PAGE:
By Gabby Hernandez

HSSC– Countless reports of students never returning from a study session in Grinnell College’s Humanities and Social Studies Center (HSSC) have been recorded by Campus Safety. Just this semester, 17 students have been lost, never to turn in their homework again. 

As a result of online classes during the pandemic, many first and second years have entered HSSC classrooms without prior warning from upperclassmen about that foreboding voice they know so well. Upperclassmen have not had enough time to share their survivor stories and nightmares about that one sentence: “This room will automatically shut down in 60 seconds.” 

Exactly what happens next is a matter of whispered debate among Grinnellians. First, all technology shuts down; projector screens retreat into the ceiling with a shuddering creak that sounds almost like the building itself is sighing, and the room’s computers blink off one by one, leaving a sea of gleaming blank screens. At this point, any knowledgeable third or fourth year student has stuffed their papers into their backpack and exited the room, hearing the lock itself behind them with a quiet, decisive, click. The lights flicker off, plunging the windows of the room into an inky void of spiraling blackness, even in the middle of the day. 

When the lights come back on, the classroom will be neat and empty. Victims of the void are never seen again. 

Arthur Ruhtra ‘22, a fourth-year religious studies major, shared with the B&S that the key to avoiding the void is to “never, never, wear headphones when studying alone in a HSSC classroom.” The voice of the void is notably quiet, so using headphones to listen to music or rewatch lectures is a sure way to seal your fate. Many students find that studying with a friend or group of people is a reliable way to ensure your survival. 

“Yeah, I remember studying with a friend of mine one time. We were in a team room on the third floor and were taking turns using headphones. One of us would get to listen to music or something and the other would listen closely for the voice of the void. It was a really good system until Donny, my friend, got a new set of noise-canceling headphones…” shared Ruhtra.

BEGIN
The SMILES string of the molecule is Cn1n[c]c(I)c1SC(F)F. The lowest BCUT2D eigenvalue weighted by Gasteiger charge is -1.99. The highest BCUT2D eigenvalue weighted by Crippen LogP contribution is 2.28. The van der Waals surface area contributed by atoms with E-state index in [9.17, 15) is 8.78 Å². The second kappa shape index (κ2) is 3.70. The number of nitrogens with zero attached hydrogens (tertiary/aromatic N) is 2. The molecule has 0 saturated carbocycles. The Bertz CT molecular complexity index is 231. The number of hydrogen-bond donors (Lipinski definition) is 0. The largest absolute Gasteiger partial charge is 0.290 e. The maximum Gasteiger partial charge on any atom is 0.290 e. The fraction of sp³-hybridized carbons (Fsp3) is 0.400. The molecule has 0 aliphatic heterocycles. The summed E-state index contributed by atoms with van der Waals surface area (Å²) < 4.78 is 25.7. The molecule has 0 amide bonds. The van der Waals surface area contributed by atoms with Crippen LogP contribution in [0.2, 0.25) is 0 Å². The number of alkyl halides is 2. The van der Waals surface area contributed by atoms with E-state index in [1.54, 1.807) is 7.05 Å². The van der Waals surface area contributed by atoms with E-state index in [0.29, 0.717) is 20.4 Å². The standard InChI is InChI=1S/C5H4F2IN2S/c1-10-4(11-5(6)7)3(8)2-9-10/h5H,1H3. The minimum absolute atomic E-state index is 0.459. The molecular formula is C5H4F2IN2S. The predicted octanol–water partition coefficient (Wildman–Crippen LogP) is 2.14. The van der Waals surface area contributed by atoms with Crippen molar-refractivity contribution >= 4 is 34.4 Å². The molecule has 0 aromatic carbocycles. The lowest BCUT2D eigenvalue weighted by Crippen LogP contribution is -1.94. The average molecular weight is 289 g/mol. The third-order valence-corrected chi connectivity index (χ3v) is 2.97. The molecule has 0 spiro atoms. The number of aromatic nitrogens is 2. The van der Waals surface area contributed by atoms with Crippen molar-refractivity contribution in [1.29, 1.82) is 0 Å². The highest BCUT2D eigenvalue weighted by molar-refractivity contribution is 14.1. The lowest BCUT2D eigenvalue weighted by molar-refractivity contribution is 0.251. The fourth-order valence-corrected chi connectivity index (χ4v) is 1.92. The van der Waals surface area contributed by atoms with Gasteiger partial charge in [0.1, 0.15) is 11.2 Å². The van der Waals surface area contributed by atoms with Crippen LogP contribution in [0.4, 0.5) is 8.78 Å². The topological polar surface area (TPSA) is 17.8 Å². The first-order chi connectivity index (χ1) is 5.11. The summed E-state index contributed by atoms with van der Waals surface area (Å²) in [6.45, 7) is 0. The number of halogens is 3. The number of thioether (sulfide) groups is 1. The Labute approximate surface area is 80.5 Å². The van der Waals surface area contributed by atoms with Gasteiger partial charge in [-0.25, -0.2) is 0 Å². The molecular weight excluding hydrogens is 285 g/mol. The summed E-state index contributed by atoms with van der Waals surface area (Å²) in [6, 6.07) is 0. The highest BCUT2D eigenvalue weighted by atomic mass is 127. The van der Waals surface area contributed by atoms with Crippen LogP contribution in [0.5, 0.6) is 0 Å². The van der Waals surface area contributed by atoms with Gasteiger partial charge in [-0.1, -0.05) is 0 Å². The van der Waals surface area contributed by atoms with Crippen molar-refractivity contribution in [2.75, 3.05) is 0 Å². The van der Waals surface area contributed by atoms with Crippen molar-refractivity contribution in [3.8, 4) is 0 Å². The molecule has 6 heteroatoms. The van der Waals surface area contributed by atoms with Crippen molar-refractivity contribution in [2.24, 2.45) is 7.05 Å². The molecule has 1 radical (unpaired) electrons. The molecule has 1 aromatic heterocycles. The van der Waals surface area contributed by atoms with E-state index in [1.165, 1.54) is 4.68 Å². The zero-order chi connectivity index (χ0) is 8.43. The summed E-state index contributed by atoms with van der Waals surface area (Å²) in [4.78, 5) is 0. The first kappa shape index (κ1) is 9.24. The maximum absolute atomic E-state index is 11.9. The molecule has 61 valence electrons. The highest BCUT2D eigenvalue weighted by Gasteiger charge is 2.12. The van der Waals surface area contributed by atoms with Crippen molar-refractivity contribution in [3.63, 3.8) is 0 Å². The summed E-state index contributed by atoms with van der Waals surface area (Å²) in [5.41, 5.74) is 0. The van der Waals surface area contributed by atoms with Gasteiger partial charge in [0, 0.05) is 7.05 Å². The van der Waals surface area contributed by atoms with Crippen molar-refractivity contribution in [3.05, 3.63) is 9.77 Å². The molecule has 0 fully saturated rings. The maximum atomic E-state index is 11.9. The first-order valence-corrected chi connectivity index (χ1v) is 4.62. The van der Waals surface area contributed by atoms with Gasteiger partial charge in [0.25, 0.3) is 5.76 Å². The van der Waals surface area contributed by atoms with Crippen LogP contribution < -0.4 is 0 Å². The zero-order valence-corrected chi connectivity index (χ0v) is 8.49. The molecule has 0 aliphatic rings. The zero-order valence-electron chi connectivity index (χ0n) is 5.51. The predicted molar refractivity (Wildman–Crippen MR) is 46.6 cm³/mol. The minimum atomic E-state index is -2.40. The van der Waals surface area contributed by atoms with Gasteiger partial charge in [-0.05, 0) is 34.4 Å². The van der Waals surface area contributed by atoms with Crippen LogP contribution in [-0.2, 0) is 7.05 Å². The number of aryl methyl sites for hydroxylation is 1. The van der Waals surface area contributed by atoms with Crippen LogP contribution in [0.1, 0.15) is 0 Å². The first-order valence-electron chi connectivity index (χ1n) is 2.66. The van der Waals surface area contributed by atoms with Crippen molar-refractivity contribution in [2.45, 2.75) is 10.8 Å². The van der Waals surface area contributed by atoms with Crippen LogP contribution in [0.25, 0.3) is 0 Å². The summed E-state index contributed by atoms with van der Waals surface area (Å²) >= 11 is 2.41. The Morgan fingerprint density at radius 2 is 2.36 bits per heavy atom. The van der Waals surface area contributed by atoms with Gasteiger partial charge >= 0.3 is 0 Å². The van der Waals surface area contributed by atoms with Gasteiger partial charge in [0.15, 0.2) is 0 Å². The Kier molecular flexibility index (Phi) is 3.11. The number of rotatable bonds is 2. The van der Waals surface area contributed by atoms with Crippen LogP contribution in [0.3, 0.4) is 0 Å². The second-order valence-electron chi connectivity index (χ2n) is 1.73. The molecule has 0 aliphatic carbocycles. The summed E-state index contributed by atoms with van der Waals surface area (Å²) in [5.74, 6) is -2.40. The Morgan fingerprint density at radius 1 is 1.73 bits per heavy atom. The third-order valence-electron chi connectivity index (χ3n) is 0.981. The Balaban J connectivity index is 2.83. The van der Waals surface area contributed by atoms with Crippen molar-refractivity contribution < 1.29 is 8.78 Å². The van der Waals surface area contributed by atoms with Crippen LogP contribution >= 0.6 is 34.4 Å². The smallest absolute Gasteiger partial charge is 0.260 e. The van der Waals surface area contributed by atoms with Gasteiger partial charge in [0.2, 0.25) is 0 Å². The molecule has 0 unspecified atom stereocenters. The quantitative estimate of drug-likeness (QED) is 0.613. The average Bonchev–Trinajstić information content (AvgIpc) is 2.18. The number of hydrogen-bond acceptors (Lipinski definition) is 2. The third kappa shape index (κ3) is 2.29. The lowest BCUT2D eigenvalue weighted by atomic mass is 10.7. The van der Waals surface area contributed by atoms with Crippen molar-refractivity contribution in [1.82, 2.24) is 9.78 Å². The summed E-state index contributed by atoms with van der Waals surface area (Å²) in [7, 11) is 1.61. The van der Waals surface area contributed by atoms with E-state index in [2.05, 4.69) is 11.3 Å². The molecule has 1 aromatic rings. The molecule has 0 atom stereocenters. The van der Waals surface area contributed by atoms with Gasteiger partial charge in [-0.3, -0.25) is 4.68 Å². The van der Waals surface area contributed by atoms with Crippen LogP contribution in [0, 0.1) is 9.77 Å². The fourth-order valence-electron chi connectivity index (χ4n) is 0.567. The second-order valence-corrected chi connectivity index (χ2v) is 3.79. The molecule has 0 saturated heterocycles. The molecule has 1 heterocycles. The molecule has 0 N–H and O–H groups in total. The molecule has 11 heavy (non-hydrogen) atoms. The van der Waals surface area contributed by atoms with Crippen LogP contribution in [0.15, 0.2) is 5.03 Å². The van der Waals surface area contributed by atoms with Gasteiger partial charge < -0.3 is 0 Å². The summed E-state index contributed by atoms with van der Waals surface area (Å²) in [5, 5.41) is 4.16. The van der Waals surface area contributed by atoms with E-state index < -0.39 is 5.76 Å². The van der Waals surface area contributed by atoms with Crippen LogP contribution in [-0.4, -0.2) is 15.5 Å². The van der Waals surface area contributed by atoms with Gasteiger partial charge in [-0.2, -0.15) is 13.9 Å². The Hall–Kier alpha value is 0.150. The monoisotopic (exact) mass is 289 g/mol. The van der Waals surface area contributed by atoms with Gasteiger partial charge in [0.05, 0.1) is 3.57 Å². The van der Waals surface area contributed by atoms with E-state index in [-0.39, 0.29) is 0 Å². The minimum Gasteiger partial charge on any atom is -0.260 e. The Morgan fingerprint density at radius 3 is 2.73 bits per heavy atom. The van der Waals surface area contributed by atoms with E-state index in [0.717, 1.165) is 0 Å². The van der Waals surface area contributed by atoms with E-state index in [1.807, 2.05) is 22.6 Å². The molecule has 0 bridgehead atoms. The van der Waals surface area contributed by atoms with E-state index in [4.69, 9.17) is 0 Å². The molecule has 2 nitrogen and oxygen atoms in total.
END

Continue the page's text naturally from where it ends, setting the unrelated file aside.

Donny McKibble ‘22 was one of the 17 students to go missing this semester. Ruhtra was there at the time of McKibble’s disappearance, and describes the moment as both traumatizing and formative.

“I was on watch for the voice, and sure enough, it came. I packed up my stuff and screamed for Donny to do the same… I thought he was right behind me,” continued Ruhtra. “But the door slammed shut behind me, and the last I saw of him he was sitting there, scrolling through tiktok with his headphones on as a tide of squirming, squamous shadows rose up to swallow him whole.” 

McKibble is the only member of the class of ‘22 to disappear this semester so far; James Semaj ‘24 and Laura A’Rual ‘23 were among the other victims. Semaj worked in the Dining Hall, and was last seen clocking out of a dinner shift on February 10th that lasted 2 hours longer than planned. He still had homework to do, so he headed to the HSSC and found an empty classroom to study in. Semaj was never seen again, but his work was found half-completed on the chalkboard the next morning by students entering the room for class, accompanied by a set of chalk-dust handprints stamped onto the room’s ceiling.

The case of James Semaj is also being taken into consideration on a larger scale investigation, conducted by Campus Safety, to find the true cause of understaffing in the Dining Hall. 

 Laura A’Rual was a staff writer for the Scarlet and Black working on a breaking news piece covering Semaj’s disappearance. Since there were no witnesses of the void on the night Semaj was taken, A’Rual attempted to interview the void itself. 

On February 11th A’Rual entered the classroom and waited. Eventually the void spoke: “This room will shut down in 60 seconds.” Technology shut down. The doors locked. A’Rual was never seen again. A’Rual was not the first journalist to be lost to the void. 

“That’s just the way it goes, you know? No one will ever understand the void,” concluded Ruhtra. “Sometimes I hear it singing to me, late nights when I’m walking home alone now that Donny’s gone. That voice calls my name so sweetly from the empty rooms. I know one day I won’t be able to resist.”